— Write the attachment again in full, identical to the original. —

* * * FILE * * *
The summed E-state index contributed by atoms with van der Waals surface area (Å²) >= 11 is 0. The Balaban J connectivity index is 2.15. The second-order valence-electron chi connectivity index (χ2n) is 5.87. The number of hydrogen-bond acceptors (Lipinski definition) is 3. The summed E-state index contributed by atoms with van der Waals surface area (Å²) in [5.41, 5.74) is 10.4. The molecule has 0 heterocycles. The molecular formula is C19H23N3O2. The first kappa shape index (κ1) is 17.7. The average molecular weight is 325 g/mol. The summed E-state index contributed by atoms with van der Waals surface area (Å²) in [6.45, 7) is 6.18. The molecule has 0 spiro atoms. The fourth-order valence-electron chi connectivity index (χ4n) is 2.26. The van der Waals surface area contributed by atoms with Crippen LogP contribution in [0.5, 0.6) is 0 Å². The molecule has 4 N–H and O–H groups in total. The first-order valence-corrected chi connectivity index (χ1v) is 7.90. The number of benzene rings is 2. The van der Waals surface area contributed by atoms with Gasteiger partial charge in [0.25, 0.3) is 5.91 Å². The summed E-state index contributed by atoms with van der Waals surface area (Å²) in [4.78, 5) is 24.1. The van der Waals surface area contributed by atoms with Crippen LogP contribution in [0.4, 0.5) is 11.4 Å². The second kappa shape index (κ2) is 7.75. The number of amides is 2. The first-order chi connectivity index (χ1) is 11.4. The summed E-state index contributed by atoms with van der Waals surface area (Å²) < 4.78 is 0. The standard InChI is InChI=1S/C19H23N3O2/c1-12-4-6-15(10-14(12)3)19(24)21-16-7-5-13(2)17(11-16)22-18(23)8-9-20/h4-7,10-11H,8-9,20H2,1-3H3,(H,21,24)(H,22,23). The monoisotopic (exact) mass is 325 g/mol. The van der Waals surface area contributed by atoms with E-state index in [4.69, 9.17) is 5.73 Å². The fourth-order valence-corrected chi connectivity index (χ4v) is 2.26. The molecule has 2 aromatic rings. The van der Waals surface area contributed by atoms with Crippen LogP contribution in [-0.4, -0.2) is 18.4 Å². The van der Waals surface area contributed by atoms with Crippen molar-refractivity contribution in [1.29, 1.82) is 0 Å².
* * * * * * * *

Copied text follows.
The summed E-state index contributed by atoms with van der Waals surface area (Å²) >= 11 is 0. The Balaban J connectivity index is 2.15. The second-order valence-electron chi connectivity index (χ2n) is 5.87. The number of hydrogen-bond acceptors (Lipinski definition) is 3. The summed E-state index contributed by atoms with van der Waals surface area (Å²) in [5.41, 5.74) is 10.4. The molecule has 0 heterocycles. The molecular formula is C19H23N3O2. The first kappa shape index (κ1) is 17.7. The average molecular weight is 325 g/mol. The summed E-state index contributed by atoms with van der Waals surface area (Å²) in [6.45, 7) is 6.18. The molecule has 0 spiro atoms. The fourth-order valence-electron chi connectivity index (χ4n) is 2.26. The van der Waals surface area contributed by atoms with Crippen LogP contribution in [0.5, 0.6) is 0 Å². The molecule has 4 N–H and O–H groups in total. The first-order valence-corrected chi connectivity index (χ1v) is 7.90. The number of benzene rings is 2. The van der Waals surface area contributed by atoms with Gasteiger partial charge in [0.25, 0.3) is 5.91 Å². The summed E-state index contributed by atoms with van der Waals surface area (Å²) in [4.78, 5) is 24.1. The van der Waals surface area contributed by atoms with Crippen LogP contribution in [0.4, 0.5) is 11.4 Å². The second kappa shape index (κ2) is 7.75. The number of amides is 2. The first-order chi connectivity index (χ1) is 11.4. The summed E-state index contributed by atoms with van der Waals surface area (Å²) < 4.78 is 0. The standard InChI is InChI=1S/C19H23N3O2/c1-12-4-6-15(10-14(12)3)19(24)21-16-7-5-13(2)17(11-16)22-18(23)8-9-20/h4-7,10-11H,8-9,20H2,1-3H3,(H,21,24)(H,22,23). The monoisotopic (exact) mass is 325 g/mol. The van der Waals surface area contributed by atoms with E-state index in [4.69, 9.17) is 5.73 Å². The fourth-order valence-corrected chi connectivity index (χ4v) is 2.26. The molecule has 2 aromatic rings. The van der Waals surface area contributed by atoms with Crippen LogP contribution in [-0.4, -0.2) is 18.4 Å². The van der Waals surface area contributed by atoms with Crippen molar-refractivity contribution in [1.29, 1.82) is 0 Å².